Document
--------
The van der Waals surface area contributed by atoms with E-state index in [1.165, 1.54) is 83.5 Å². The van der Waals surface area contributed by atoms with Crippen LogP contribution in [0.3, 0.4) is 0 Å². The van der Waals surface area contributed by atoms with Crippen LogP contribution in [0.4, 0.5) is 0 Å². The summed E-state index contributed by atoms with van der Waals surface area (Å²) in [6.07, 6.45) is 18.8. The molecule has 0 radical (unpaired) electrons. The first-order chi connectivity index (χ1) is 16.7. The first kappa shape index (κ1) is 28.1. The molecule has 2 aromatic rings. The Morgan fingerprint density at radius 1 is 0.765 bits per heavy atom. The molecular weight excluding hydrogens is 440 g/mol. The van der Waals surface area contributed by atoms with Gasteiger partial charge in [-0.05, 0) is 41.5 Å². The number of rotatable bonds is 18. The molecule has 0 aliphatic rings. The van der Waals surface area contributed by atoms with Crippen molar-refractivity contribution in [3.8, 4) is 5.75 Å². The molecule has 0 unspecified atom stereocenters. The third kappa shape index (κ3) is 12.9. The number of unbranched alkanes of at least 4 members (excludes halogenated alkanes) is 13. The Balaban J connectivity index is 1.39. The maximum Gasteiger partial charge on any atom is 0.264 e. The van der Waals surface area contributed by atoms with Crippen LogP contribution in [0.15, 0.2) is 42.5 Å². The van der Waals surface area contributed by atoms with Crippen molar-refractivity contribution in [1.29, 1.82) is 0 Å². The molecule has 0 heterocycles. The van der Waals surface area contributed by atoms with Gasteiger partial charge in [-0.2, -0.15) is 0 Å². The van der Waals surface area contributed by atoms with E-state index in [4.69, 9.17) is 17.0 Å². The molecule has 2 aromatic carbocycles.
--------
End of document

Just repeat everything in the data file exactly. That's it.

The van der Waals surface area contributed by atoms with E-state index in [1.165, 1.54) is 83.5 Å². The van der Waals surface area contributed by atoms with Crippen LogP contribution in [0.3, 0.4) is 0 Å². The van der Waals surface area contributed by atoms with Crippen LogP contribution in [0.4, 0.5) is 0 Å². The summed E-state index contributed by atoms with van der Waals surface area (Å²) in [6.07, 6.45) is 18.8. The molecule has 0 radical (unpaired) electrons. The first-order chi connectivity index (χ1) is 16.7. The first kappa shape index (κ1) is 28.1. The molecule has 2 aromatic rings. The Morgan fingerprint density at radius 1 is 0.765 bits per heavy atom. The molecular weight excluding hydrogens is 440 g/mol. The van der Waals surface area contributed by atoms with Gasteiger partial charge in [-0.05, 0) is 41.5 Å². The number of rotatable bonds is 18. The molecule has 0 aliphatic rings. The van der Waals surface area contributed by atoms with Crippen molar-refractivity contribution in [3.8, 4) is 5.75 Å². The molecule has 0 unspecified atom stereocenters. The third kappa shape index (κ3) is 12.9. The number of unbranched alkanes of at least 4 members (excludes halogenated alkanes) is 13. The Balaban J connectivity index is 1.39. The maximum Gasteiger partial charge on any atom is 0.264 e. The van der Waals surface area contributed by atoms with Crippen LogP contribution in [0.15, 0.2) is 42.5 Å². The van der Waals surface area contributed by atoms with Crippen molar-refractivity contribution in [1.29, 1.82) is 0 Å². The molecule has 0 heterocycles. The van der Waals surface area contributed by atoms with Gasteiger partial charge in [-0.2, -0.15) is 0 Å². The van der Waals surface area contributed by atoms with E-state index in [4.69, 9.17) is 17.0 Å². The molecule has 2 aromatic carbocycles.